Retro Rides

Articles on all the non-conformist, weird and forgotten cars of the past several decades, the burgeoning modern classics to the still unloved. While they might not have reached the stratospheric valuations of their vintage forebears, they still certainly strike a nostalgic note into the heart of many a automotive aficionado. From the under-appreciated Ferrari 348 and DaimlerChrysler era Mercedes-Benz models to the most obscure vehicles to rise out of Japan’s bubble era automotive landscape, this is Retro Rides.

It’s the weekend, so what better way to cruise down some open country lanes with the roof down pondering your life decisions than in an early model variant Mercedes-Benz SL of the venerable R107 generation. Of course, for those that desire a somewhat more practical automotive alternative the SLC variant, in essence an SL on a lengthened wheelbase and fixed coupe roof, has you covered.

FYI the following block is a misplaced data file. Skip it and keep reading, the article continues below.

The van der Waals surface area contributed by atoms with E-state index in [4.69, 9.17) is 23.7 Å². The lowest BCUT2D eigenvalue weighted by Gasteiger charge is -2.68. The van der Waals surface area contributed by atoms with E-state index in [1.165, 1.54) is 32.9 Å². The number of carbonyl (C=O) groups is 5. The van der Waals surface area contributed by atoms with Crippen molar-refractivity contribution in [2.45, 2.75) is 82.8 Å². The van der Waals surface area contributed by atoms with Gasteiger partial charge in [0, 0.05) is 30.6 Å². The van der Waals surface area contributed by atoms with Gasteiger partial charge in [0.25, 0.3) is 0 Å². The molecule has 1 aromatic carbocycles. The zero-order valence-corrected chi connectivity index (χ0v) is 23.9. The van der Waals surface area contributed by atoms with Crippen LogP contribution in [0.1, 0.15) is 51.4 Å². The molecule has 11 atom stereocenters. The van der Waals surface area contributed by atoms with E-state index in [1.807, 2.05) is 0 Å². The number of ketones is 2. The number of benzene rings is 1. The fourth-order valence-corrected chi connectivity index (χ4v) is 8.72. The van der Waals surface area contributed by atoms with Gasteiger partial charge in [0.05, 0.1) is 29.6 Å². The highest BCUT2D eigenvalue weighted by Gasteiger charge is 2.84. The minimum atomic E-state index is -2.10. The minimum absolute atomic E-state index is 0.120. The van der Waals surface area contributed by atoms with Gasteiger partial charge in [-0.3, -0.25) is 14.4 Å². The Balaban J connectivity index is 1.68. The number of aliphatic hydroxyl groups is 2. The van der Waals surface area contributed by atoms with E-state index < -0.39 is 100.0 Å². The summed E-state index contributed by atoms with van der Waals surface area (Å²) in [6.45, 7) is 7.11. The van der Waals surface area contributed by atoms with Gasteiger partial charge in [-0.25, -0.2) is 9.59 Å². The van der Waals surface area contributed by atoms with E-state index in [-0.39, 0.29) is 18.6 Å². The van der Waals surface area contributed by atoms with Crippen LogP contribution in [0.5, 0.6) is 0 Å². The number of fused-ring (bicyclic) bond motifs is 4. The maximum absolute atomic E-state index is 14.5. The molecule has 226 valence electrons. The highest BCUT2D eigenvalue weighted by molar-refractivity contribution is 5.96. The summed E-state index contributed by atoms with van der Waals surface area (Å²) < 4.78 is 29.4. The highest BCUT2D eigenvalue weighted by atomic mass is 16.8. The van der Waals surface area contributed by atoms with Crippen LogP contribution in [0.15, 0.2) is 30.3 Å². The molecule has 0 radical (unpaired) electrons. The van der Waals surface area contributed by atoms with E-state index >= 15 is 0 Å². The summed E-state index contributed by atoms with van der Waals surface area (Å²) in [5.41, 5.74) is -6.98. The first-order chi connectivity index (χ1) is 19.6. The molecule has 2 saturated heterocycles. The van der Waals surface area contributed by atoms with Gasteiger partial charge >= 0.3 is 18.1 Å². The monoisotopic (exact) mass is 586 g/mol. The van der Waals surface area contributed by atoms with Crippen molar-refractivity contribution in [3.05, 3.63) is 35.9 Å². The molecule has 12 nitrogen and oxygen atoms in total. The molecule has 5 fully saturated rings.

In recent years the R/C107 chassis has appreciated considerably in value by virtue of its elegant style, relative reliability and mechanical simplicity and ease of operation in comparison to other roadster of its time. The later model 560SLs seem to garner most of the attention from enthusiasts, but to my own aesthetic perspective, the earlier, more simplistic design is even more perfect.

It may not be the fastest Mercedes-Benz SL Produced nor the most inherently valuable, but it can certainly be considered to be the most significant ever produced, being the most successful in the historic line.

First and foremost, I apologise to anyone expecting an article on the venerable, and very lovely yellow, Honda NSX seen above. In this article I’m instead delving not into the minute details of the everyman’s Japanese super car, but rather discussing the very fabric of how such a car, and many others like, it came to exist in such a tumultuous economic climate as that in 1990s Japan. Thus, you’ve been warned....a comprehensive undergraduate thesis on the modern Japanese economy is in store, but its so much more than that.